(Some have pointed out that there were also liberal governments in Ontario, and so called conservative governments in Saskatchewan. That’s what they were called, but they acted very much like Alberta’s PCs have lately. PC stands for: Purportedly Conservative.)
But it is standard practice for socialist parties like the NDP – (and so called centralist or even conservative parties when they’re chasing votes) – to ignore both basic economics and human nature. No province in Canada has succeeded economically under an NDP government, and their young people pay a high price through lost opportunities. (Saskatchewan did begin a comeback under Roy Romanow, but only because he began to adopt free enterprise economic policies.)
During the leader’s debate, Jim Prentice told Ms. Notley that “math is difficult.” Actually it’s not. Ms. Notley promises to take more tax dollars away from corporations, yet expects those corporations to create 27,000 more jobs. The real world does not work like that. To repeat, socialist ideology never works because it ignores basic arithmetic, and human nature.
We have three granddaughters who went to “McDonald’s University” to learn how to get to work on time; deal with customers; and count change. Training kids and new immigrants is a major cost to employers, yet Ms. Notley wants to raise the minimum wage from $10.20 an hour to $15 an hour, a move which would have raised a huge barrier for our granddaughters and for many immigrants needing an entry point into the workforce. (I have hired at least 20 teenagers to work in our business over the years and I know this from personal experience)
But more taxes and a high minimum wage are standard socialist dogma, and when Ms. Notley says she is going to do it, I’d suggest that we take her seriously.
She also promises another royalty review. Ed Stelmach tried that and it drove a significant portion of our oil industry to Saskatchewan.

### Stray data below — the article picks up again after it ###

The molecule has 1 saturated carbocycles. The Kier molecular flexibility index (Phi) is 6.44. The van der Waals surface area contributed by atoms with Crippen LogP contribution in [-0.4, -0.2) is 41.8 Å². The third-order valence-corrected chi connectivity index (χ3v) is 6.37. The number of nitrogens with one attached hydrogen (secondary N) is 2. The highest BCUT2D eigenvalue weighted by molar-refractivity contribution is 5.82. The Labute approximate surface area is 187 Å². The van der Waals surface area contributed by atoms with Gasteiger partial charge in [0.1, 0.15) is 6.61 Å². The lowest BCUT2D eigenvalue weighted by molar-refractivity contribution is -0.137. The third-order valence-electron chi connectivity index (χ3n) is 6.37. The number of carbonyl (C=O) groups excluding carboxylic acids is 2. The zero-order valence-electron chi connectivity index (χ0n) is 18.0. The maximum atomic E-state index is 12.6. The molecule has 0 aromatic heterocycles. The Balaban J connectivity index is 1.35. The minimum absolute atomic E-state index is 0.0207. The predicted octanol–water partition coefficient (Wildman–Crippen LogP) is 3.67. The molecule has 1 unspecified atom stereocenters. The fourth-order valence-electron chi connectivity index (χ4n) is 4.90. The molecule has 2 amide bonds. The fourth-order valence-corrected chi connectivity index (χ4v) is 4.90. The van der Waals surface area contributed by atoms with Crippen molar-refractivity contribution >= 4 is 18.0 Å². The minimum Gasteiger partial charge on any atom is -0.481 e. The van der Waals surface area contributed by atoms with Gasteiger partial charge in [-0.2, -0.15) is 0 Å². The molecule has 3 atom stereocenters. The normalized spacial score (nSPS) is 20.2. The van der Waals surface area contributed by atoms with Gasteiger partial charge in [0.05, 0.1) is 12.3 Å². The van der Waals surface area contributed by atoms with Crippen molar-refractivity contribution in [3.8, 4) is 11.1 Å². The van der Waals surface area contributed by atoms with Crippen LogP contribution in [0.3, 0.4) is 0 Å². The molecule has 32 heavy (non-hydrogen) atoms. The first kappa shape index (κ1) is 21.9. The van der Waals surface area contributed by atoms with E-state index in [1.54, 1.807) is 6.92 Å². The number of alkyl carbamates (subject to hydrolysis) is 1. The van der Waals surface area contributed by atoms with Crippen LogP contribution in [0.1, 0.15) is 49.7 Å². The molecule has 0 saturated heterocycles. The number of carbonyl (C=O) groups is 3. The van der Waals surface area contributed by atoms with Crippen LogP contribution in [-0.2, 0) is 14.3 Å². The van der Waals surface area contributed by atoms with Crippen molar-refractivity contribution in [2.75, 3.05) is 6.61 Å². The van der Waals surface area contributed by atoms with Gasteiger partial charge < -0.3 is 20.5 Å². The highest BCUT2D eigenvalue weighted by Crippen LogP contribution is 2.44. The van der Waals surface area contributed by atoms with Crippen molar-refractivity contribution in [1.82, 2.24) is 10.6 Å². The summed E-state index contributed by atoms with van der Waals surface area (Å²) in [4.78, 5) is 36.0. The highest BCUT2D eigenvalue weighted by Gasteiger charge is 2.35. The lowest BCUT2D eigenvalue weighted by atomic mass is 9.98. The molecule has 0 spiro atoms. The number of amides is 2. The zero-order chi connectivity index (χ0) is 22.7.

Alberta doesn’t need a debating champion, nor do we need another four years of week after week of revelations of PC sleaze and corruption and mismanagement and arrogance.
Alberta needs a leader with practical life experience; a leader committed to genuine improvement of healthcare delivery – regardless of ideology; one committed to sound financial management; and one that will put Albertan’s interests first.
We don’t know much about Brian Jean because he’s only been a party leader for about a month, but Graham Thompson of the Edmonton Journal wrote about his interview with Mr. Jean. http://www.edmontonjournal.com/news/alberta-politics/Thomson+Wildrose+leader+Brian+Jean+finally/11010532/story.html
What makes this article extremely intriguing is that Graham Thompson’s views have tended to lean consistently left, and in the past he has been quite sympathetic to the NDP. Maybe Mr. Thompson has finally thought through the potential for economic devastation under an NDP government.
On May 5, as we walk into the polling booth, the citizens of Alberta should thank God that we live in Alberta and, like Travel Alberta’s excellent commercials remind us: “Remember to Breathe.” And then we should take another deep breath and: Remember to Think!